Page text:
How to Plan for Renovations

Home renovations can be both lengthy and costly and can easily go off the rails when the necessary planning steps are skipped. It might be tempting to break out the sledgehammer and start working on that open concept redesign, but if you want to avoid expensive mistakes and time-consuming errors, it’s best to start with these planning steps.

Why are you Renovating?

There are all kinds of reasons you might want to renovate. Perhaps repairs are needed to your roof or windows. Maybe your bathroom is outdated and you want to give it a modern look. As your life changes, sometimes your home needs to change with it, like converting your old office space to a room for a new child. 

The first step in planning your renovation is to really nail down what it is you hope to gain by changing your home. You may say “I hate my kitchen” but that isn’t enough information to make sure your new kitchen will be something you’ll love. Why do you hate your kitchen? “I hate my kitchen because there isn’t enough room for two people to work and when I’m hosting, I’m always hidden away in the kitchen instead of socializing.”  This shows you want more working space, better movement throughout the kitchen and perhaps an open concept kitchen or a kitchen more suitable for entertaining. 

When trying to determine what it is about your home you want to change and what it is you hope to gain from these changes, include the entire household in this conversation. Other family members may use the space in different ways and may remind you of issues you’ve overlooked. 

Figuring out not just what you want to change but why and what opportunities for improvement exist during your renovations is the first step in a solid renovation plan.

Wants vs Needs

Make a list of everything you need to do in your renovation. These are must-do repairs and maintenance items plus any items in your remodelling that need to be done. If you’re going to update your kitchen, you’ll need appliances. You might want specific top-of-the-line appliances -- all upgrades, all features, all add-ons. When making these lists it’s easy to get caught up in what you want right now, but keep in mind what you’ll need in the long run. When it’s the beginning of summer and you want to add a few feet to your bathroom, taking over the hall closet might look pretty tempting, but don’t forget how much you used it last winter for everyone’s coats and boots. This goes for long-term needs as well. You might be considering taking out your tub to replace with a stand-up shower, but if there are children in your future you will wish you kept your tub.

Reality Check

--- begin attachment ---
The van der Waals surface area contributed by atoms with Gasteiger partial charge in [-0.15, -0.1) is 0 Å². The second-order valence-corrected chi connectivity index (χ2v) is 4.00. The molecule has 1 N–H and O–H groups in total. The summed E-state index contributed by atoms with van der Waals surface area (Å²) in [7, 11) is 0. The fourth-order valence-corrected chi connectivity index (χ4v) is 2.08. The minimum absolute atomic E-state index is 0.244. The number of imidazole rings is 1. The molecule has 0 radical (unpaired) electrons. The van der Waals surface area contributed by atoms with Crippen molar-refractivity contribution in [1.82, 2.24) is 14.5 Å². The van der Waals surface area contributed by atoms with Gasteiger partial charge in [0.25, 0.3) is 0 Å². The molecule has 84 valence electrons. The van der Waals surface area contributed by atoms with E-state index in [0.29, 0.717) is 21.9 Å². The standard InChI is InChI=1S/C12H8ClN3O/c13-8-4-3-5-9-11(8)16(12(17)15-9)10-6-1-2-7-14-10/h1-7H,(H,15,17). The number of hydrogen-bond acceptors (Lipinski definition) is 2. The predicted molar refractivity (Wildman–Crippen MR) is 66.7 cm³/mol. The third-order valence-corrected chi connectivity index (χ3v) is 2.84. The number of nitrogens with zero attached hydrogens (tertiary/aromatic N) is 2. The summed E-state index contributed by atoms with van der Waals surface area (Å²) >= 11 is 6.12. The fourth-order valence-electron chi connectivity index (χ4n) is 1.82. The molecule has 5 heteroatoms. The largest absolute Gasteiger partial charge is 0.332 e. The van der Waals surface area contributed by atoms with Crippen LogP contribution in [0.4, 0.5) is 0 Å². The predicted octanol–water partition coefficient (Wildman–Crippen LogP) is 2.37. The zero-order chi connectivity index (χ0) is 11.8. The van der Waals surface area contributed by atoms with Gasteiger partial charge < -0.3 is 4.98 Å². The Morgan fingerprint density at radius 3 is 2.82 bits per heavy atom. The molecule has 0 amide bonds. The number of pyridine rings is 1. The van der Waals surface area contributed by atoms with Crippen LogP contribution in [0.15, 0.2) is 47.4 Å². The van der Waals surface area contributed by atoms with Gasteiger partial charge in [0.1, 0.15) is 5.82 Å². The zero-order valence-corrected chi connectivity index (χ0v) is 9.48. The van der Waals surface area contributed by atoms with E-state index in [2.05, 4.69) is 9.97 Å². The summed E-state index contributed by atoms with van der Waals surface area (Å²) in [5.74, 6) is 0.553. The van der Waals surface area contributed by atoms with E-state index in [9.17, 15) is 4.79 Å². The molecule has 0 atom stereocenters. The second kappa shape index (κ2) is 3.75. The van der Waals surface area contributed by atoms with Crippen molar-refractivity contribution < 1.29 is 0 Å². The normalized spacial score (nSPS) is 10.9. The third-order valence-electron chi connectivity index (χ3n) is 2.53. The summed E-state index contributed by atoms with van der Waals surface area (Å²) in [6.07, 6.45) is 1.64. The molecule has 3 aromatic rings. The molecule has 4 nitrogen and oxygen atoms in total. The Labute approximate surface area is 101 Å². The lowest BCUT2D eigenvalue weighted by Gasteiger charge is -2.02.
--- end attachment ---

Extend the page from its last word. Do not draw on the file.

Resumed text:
From here you’ll need to determine what is actually possible. This will be determined by a few factors. For starters, the make-up and architecture of your home. You may want to open up the kitchen to the living room, but it may not be possible in all kitchens or rather, it may be possible but at considerable costs that may be outside your budget. For these types of extensive renovations, it’s wise to consult an architect or engineer before getting started and finding out halfway through that your plan isn’t going to work. You’ll also need to contact your local permit office. Almost all major renovations require a permit and may restrict certain aspects of your work depending on local bylaws. 

Of course, your renovation will also be restrained by your budget. Where are the finances for your renovation coming from? Do you have funds already set aside in your bank? Will you be talking to your financial adviser about a home equity loan or refinancing your mortgage? Perhaps a construction loan? Figure out how much you have to work with. Add 20% on top for incidentals. That’s your budget. Looking at your budget, determine how much the must-dos will cost and see what you have remaining for your additional wants. Bringing a contractor or designer in to give you quotes will help you determine these numbers. If you plan on doing the work yourself, make a spreadsheet with each to-do item, your expected cost for materials and/or contracted professionals for work you’re not able to do yourself. Be realistic about the money you have and what you can achieve with it.

Take Your Time

Take some time to explore what design options are available, what new features are on the market that might be a great addition to your renovation. Look at home builder sites online, browse model homes, look at magazines, scroll the internet; see what options are out there. The last thing you want to do is get halfway through your project and discover a great new idea that’s too late to incorporate. Take the time to consider the whole project -- how does it tie into the look of your home? Will this add value to your home? Does it make the best use of your available space? Will it serve you in the future?

Taking the time to plan for your renovation will help keep you within your budget. A poorly planned renovation is often the cause of many renovators’ problems.